In an earlier thread, in which I sought to challenge some of the presumptions and delusions of the economistic modes of analysis that too often shape public policy, a reader commented that mass immigration is the greatest issue confronting the Western world today. It is incontrovertible that immigration is one of the most salient of all the momentous questions that confront us; whether we are considering the disruption of the social fabric, the alteration of the economic patterns and relationships that prevail in our country, the devolution of our political culture, or the immigration-driven presence among us of devotees of the jihad, immigration is implicated in all of these developments. But it seems to me somewhat precipitous to pronounce that immigration is foremost among these issues, in the sense that doing so might be placing proverbial carts before proverbial horses. Rather, or so it seems to me upon reflection, immigration is an element - a critical and integral element, nonetheless - of a broader historical tendency, a tendency often presented to us under the aspects of inevitability and progress. We might even look through the historicism with which we are often confronted, seeing in it merely the masquerade of a doctrine of fate, of the totality to which all of the particulars of our societies are to be sacrificed.
For, in reality, immigration, that visceral sign of the great unraveling of the West, a portent foretold by men thought mad at a time when the West seemed all but unassailable, is but a consequence and corollary of that grand strategy of openness which aims at the creation of the open society of uniformity-in-diversity and nondiscrimination. Mass immigration is but the underside of a global ethos which leads grown men to prattle like babes about the withering away of the nation-state, of the inexorable forces of technology and commerce that are rendering the political and cultural forms of the post-Westphalian order obsolete, as Man casts away the carapace of American, English, French, or Russian identity, thus to emerge from his self-imposed historical tutelage. Peruse any of thousands of public speeches, any of thousands of books published in the past twenty years, and it is not so much argued as asserted, taken for granted, presupposed, that technological and economic development are hurtling the nations of the world onward to a point of systemic convergence: one integrated architecture of exchange - cultural, economic, political, and demographic.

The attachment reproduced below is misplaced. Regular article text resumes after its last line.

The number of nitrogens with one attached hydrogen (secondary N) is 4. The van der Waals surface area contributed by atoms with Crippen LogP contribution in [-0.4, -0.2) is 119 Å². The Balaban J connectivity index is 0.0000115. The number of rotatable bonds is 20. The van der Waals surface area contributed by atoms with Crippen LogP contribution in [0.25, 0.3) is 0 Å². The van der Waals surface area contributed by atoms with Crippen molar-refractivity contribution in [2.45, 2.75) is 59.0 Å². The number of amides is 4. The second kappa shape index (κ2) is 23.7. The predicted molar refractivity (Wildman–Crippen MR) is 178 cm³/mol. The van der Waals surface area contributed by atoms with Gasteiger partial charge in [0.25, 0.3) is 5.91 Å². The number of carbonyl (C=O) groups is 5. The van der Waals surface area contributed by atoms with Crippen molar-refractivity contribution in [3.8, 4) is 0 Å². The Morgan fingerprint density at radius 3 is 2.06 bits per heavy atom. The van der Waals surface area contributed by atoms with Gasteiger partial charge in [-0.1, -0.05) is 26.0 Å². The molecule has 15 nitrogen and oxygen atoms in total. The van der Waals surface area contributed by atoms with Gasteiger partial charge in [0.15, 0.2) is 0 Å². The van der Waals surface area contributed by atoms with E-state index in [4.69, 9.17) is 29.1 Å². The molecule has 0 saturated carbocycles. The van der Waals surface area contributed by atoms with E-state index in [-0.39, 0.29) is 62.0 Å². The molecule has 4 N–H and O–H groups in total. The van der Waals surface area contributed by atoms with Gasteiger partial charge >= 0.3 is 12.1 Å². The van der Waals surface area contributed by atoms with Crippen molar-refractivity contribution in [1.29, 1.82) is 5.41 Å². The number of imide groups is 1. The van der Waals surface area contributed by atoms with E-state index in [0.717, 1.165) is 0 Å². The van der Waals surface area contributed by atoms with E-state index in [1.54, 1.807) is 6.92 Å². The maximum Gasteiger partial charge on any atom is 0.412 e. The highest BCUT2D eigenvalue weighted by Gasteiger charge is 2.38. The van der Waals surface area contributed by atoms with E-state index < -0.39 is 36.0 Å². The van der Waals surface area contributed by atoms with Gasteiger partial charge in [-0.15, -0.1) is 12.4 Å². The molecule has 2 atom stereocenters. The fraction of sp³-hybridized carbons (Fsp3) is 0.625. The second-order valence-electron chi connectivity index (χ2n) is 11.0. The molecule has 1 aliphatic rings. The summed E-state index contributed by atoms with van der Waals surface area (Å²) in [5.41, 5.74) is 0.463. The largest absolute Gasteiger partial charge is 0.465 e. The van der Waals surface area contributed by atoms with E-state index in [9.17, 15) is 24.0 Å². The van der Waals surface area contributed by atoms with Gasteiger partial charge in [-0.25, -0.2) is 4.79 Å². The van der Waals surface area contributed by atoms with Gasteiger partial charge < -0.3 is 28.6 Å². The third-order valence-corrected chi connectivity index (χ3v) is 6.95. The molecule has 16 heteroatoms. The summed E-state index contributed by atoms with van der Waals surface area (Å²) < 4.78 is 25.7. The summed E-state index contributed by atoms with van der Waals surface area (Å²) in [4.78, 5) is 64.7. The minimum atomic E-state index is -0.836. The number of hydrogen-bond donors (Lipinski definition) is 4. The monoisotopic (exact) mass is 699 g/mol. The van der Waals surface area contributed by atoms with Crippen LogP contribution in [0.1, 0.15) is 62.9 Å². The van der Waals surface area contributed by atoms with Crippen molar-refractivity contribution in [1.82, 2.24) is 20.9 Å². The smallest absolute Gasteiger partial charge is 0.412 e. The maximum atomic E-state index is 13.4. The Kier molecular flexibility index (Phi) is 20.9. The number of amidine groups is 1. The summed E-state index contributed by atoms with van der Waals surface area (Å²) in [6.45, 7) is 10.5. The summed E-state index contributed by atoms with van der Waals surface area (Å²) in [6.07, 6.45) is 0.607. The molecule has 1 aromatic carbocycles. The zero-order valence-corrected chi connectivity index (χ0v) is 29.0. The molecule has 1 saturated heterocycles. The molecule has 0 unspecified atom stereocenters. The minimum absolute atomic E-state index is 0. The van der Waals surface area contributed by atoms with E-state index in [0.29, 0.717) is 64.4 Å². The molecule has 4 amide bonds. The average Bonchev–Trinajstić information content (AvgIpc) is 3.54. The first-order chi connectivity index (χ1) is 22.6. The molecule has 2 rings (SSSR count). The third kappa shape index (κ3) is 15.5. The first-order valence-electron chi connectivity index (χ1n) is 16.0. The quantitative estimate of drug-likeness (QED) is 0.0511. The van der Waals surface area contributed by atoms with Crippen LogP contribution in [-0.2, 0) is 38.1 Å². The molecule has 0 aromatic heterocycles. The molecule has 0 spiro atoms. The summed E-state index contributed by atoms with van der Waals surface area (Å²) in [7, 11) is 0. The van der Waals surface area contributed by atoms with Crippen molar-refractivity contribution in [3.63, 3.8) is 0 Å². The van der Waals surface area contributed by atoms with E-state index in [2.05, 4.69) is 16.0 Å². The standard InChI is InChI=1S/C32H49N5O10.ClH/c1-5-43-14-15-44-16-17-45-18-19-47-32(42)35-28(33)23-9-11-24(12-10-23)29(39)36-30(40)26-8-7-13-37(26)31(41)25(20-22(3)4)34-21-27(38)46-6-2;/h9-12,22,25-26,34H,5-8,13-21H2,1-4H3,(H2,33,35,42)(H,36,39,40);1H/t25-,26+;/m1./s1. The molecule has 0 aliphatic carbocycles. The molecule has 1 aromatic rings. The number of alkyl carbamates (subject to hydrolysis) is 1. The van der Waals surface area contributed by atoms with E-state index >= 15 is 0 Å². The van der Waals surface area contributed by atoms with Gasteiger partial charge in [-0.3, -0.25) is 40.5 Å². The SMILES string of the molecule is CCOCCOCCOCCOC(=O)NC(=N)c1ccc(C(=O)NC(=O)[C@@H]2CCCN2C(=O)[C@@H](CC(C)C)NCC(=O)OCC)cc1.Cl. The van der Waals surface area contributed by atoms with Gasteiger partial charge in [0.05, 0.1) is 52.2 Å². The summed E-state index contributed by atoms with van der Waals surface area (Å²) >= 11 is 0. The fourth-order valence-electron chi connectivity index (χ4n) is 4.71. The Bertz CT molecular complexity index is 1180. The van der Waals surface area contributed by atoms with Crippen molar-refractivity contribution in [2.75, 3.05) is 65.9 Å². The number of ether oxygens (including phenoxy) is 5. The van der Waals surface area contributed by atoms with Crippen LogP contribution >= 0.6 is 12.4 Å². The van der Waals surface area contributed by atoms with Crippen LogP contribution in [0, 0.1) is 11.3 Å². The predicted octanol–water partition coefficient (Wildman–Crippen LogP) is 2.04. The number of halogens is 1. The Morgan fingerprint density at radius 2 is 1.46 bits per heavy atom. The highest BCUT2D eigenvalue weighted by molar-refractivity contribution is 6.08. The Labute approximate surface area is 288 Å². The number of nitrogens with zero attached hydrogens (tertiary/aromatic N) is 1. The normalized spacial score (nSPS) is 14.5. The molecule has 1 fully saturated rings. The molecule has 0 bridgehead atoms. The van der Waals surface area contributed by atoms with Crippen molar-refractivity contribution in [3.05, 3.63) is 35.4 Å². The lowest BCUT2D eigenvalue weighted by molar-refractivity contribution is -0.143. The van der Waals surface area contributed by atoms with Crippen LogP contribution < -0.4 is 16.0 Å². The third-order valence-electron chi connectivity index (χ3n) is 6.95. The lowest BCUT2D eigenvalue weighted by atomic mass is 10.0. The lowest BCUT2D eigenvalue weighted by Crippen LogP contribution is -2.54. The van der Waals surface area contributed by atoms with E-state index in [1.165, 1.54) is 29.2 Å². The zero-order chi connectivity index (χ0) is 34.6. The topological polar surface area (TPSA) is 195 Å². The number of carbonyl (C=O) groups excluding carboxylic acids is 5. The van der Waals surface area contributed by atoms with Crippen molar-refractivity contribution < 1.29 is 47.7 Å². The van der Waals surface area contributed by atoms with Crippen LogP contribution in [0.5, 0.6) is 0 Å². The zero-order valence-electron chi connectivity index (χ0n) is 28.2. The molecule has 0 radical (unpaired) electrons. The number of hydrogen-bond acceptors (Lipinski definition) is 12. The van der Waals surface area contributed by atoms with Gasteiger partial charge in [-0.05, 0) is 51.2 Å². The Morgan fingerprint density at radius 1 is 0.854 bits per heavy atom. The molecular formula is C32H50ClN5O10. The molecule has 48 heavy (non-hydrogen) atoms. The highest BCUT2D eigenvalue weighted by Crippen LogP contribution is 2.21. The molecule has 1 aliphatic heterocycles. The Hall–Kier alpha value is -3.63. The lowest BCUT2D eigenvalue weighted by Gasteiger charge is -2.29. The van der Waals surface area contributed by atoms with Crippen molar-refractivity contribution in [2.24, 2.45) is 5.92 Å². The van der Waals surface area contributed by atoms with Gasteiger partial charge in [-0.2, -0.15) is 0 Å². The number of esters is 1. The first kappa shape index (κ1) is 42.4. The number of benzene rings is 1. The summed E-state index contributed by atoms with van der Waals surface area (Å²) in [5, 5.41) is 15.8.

Two truths are often forgotten, orphaned, one might say, by means of this monotonous dythramb to the renunciation of the responsibility to choose this day how we are to live. The first is that myths of fatality are merely the dissimulations of the powerful, who seek to legitimate their actions by essentially dissolving them into process; History ordains all things, they will say, and they are powerless to stand before it. They have no choice. And if they are but the playthings of History, then how much more so are we all? - this is the logic we are bidden to embrace, that the lowly might learn not to ask too much. The second is that there is nothing new under the sun, that this talk of History and inevitability is naught but the evocation of specific forms of social and political organization, a way of investing the mundane - and often sordid - with mythic status, creating a cosmion of meaning for the benefit of the creators.
The language of fatality and convergence, of inevitability and interconnectedness, is in reality the language of an imperium. There is no sense in shrinking back from this, as though turning away from a thing deprives it of its being; the phenomenon assumes many forms, and while we often assume that this phenomenon requires overt manifestations of martial grandeur - and while these often accompany and sustain it - this external factor does not get us to the essence of the thing. To grasp this, we do well to turn to history - history, not History - though without the consoling fiction that what was will be once more, or already is. In history, there are never more than serviceable analogies, limited in application; family resemblances, we might say. But the family has a spiritual lineage, as we see from this passage from volume one of Eric Voegelin's monumental History of Political Ideas (which ended up as a sort of rough draft for his later Order and History:
The internal structure of a political unit, the great theme of Greek thought, receded to the second plane, while the rise and fall of empires became the new fascinating topic. Politics was no longer seen as the internal affair of an unquestioned community, but as a movement of power structures on a world scale expressed by the new categories of the vicissitudes of history and of fortune. The imperial organizations and the men dominating them had lost what roots they had in the life of a people; power became a game in the abstract to be played by professionals, while millions of people could do nothing but bow and dodge in order to escape the worst blows of the storm raging over them.